Recently, I moved to a new city for a job. Not just a city, though, I moved back to my hometown. There are probably a hundred cliches about moving back home, and I’m probably at risk of using one, but I meant it when I said I moved to a new city. My hometown has gone through so much transformation in the 18 years since I left that to me, it’s almost unrecognizable.
And in its newness to me, I discovered an interesting phenomenon. I felt my brain changing as I navigated my new/old hometown not only because the streets had actually been changed, but it was so unlike the city I had just come from. When the essence of my surroundings changed, I began thinking differently.
Where I Came From, the Streets were Long and Straight
When I moved, I was coming from the other side of the state where geographically, the landscape is wide and filled with prairie. The city has the suggestion of a boundary with hills and rocky cliffs at its edges, and the streets have been designed in a grid. For any destination, only two or three turns are necessary, and you generally travel from point A to point B, then point B to point A.
While I lived there, the geography made me feel vulnerable yet firm in my convictions, and I lived my life in a purpose-driven way. Now, I half wonder if that was being influenced by the geography itself.
It wasn’t until I had moved away from “The Town of Long Streets” that I really noticed what an affect it had on me, and those who live in that city. If I were to characterize the city’s other residents, they tend to think in a linear fashion. They engage in tasks that require prolonged patience, like woodworking, or farming, and persevere when they have to replace their roofs every year after the seasonal hail storms. Traditional values are practiced and upheld, and you often meet individuals who have never left the area in their life.
This screams metaphor to me–that the quality of the landscape affects the way the people acted. It became even more evident to me when I observed what happened when I moved.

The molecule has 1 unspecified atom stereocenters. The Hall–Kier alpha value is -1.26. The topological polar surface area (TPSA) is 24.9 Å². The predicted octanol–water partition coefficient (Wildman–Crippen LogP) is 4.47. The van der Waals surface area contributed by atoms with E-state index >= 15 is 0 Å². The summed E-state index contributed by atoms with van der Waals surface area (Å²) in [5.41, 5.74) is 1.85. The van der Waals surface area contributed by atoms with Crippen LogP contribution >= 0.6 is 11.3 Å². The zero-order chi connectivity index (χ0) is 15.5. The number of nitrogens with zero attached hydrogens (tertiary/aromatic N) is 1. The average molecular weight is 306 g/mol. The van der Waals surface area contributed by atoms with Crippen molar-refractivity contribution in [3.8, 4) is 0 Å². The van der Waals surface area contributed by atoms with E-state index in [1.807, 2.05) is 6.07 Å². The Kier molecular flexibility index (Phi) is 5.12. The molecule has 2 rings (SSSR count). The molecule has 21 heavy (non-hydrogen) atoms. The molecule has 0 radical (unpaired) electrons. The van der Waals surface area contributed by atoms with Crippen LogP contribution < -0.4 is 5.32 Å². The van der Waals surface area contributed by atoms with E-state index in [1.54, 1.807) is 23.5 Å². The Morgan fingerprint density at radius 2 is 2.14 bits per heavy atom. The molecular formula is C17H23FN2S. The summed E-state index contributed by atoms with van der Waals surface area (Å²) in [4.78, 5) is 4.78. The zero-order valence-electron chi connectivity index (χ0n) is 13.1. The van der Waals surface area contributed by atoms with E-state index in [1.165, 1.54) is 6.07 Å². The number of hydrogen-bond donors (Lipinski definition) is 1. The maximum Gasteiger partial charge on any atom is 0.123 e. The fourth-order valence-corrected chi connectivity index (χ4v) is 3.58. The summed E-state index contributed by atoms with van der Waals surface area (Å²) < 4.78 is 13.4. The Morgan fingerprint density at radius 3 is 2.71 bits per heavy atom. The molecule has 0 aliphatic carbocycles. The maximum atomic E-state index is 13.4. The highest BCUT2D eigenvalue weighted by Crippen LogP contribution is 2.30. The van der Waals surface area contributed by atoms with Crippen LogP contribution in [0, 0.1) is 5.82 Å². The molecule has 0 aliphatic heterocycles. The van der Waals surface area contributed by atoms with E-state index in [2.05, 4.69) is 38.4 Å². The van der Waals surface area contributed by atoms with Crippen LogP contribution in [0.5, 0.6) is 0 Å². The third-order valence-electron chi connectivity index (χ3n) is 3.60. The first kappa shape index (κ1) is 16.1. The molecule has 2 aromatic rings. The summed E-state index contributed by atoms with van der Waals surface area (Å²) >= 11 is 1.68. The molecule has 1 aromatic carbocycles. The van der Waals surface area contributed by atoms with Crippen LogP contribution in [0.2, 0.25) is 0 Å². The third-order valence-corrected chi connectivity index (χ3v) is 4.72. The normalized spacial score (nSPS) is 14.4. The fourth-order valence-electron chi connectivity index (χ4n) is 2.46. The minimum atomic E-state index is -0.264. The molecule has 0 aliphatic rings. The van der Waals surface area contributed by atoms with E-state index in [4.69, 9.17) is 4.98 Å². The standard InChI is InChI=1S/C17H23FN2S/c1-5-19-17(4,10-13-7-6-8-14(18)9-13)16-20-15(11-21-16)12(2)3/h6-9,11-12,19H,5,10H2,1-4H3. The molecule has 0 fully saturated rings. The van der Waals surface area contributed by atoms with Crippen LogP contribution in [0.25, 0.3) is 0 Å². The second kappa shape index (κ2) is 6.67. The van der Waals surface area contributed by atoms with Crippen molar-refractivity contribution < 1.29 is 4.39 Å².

Where I Moved to, You Can’t Go Back the Way You Came.
When I began driving around my new/old city, it was an exercise in constant innovation. Concrete boulevards had been erected where previously there had been none, and one-ways and roundabouts had been added in other intersections. If I left from point A, it took creativity and experimentation to arrive and point B, but the route back to point A would be completely different. The streets literally forced me to keep moving forward.
It’ll be no surprise then when I describe the geography of this town and what its people are like.
The town sits in a valley of mountains, with several of them featuring prominently in the residents’ daily lives, either as landmarks or a place to recreate. In the bottom of the valley is a river famous for providing the city’s residents with an excuse to grab an inter-tube and a six-pack and spend an afternoon lazily floating on the water. Typically, the weather is mild. Rarely are there hail storms or strong winds, but it does have inversion, a layer of clouds that often hides the tops of the surrounding mountains.
The residents themselves are unconventional. They spend their time thinking or creating or recreating. There’s an unspoken expectation to be as exceptional as the geography. The city attracts and produces movie stars, olympic athletes, authors, and scientists. The city is young. Yet, like the clouds that obscure the mountains, there’s a layer of uncertainty that comes out as bravado, and wit that transforms into playful, or sometimes hurtful humor. The city is “cool” and so are the people who live in it.
When I arrived, I felt my brain changing from the focused, linear-driven tendencies of living in a town of long lines, to the spontaneous, free association that is influenced by driving in circles and turning when you feel like it, hoping it will lead somewhere interesting, if not, where you intended. I could feel, on a subtle level, the city was changing the type of person I am.
What This Means For My Writing (And Maybe Yours Too)
This epiphany feels like a writing exercise in itself: describe the landscape of a place, then create a character whose thoughts and actions are shaped by that landscape. While this may not be a unique observation (or new writing exercise for that matter), I do think it’s an important one that falls in the category of “write what you know.” I had never thought this deeply about the way my environment affected who I am, and you can bet that it will factor into my writing in the future. This probably goes without saying, but if you haven’t thought about the way your environment has shaped who you are, I highly recommend grabbing a journal and scratching a few thoughts out. It might lead to a poem, or a story.